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Using a needle scaler and left hand spiral sockets
Posted to Technical Tips Forum on 7/11/2020 21 Replies

Just an FYI for you folks out there dealing with rusty suspension bolts and exhaust.

The back story:

I have been dealing with the rear suspension on a 2006 Toyota Matrix AWD that came from up in Maine down here to TX.

The rear crossmember in this car rotted in half where the differential unit mounts. Needless to say, most people would send this off to the bone yard. But my customer want to keep the car. The body and rest of the chassis are in pretty good condition. It is low mileage and has been very reliable. I was surprised to find these cars have a very decent resale value.

I removed the entire rear chassis and placed it on a table, so I could work it out of the vehicle. Once it was removed, I realized that the top side of the cross member was worse than the bottom due to road salts being trapped there over the years.

Many of the bolt heads were ate away and everything was rusted badly.

On to the Technical Tip:

Recently, I borrowed a needle scaler from a welder buddy of mine for another project and was impressed by how it worked. I figured what the heck and started using the scaler on some of the small bolts. It cleaned the rust and scale off and I could see what I was dealing with.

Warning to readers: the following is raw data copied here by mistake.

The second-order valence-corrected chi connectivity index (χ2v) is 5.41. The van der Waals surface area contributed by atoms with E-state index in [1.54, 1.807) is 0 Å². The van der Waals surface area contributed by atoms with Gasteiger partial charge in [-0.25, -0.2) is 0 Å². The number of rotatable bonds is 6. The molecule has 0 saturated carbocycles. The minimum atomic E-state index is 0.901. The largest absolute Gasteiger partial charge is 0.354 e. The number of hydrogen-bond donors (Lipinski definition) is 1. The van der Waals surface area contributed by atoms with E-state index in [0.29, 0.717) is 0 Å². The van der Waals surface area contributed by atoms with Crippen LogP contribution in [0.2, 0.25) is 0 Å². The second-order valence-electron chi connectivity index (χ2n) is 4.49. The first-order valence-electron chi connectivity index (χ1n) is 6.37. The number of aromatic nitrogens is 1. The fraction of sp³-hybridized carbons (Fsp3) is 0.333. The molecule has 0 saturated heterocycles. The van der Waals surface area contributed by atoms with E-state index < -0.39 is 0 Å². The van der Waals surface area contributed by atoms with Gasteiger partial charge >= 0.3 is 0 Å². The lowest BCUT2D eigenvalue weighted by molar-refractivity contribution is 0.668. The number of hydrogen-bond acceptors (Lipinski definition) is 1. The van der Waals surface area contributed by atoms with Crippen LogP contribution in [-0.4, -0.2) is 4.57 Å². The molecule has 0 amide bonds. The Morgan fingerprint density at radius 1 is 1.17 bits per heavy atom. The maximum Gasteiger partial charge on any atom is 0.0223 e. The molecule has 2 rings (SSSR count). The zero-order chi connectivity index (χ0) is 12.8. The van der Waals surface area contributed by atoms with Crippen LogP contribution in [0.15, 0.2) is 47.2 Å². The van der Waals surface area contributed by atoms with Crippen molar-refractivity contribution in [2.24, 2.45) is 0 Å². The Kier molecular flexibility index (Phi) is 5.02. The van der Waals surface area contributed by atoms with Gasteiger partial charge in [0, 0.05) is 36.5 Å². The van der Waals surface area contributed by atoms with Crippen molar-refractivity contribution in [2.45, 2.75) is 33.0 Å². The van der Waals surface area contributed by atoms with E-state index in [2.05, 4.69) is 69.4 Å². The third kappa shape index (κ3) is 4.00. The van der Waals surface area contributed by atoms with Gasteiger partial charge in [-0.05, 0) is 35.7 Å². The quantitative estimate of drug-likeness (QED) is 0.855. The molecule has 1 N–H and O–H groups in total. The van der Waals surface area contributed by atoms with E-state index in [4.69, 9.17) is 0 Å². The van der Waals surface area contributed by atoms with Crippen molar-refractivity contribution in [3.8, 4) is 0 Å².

Conventional sockets had no chance of gripping any of the bolts or nuts, so I pulled out my left hand spiral socket set and put them to use. To my surprise, most of the bolts came right out with little effort. The impact vibration of the scaler had loosened the frozen threads and the spiral socket gripped them and took them right out. Of course I used penetrating oil and had been soaking all the bolts has I went along on this entire project.

There are a few control arm bolts that are way beyond any help other than a torch. So I am rebuilding the entire rear suspension.

Luckily after calling around I have been able to find all the parts to build another rear suspension. Most were found in Colorado and California because they were still in good condition. I suspect this was just a bad vehicle design that was prone to rust out in Northern salt road areas.

The rear suspension parts are hard to find for an AWD model.

I think the advantage of using the scaler and then the left hand spiral socket saved me a lot of broken bolts and aggravation. This may be useful for other such bolts like ones for gas tank straps and exhaust.

In the future, I will be adding this to my methods of removing rusty hardware.

Hope this helps someone.

Glenn A. Hunt
Automotive Doc's
Devine, Texas, USA

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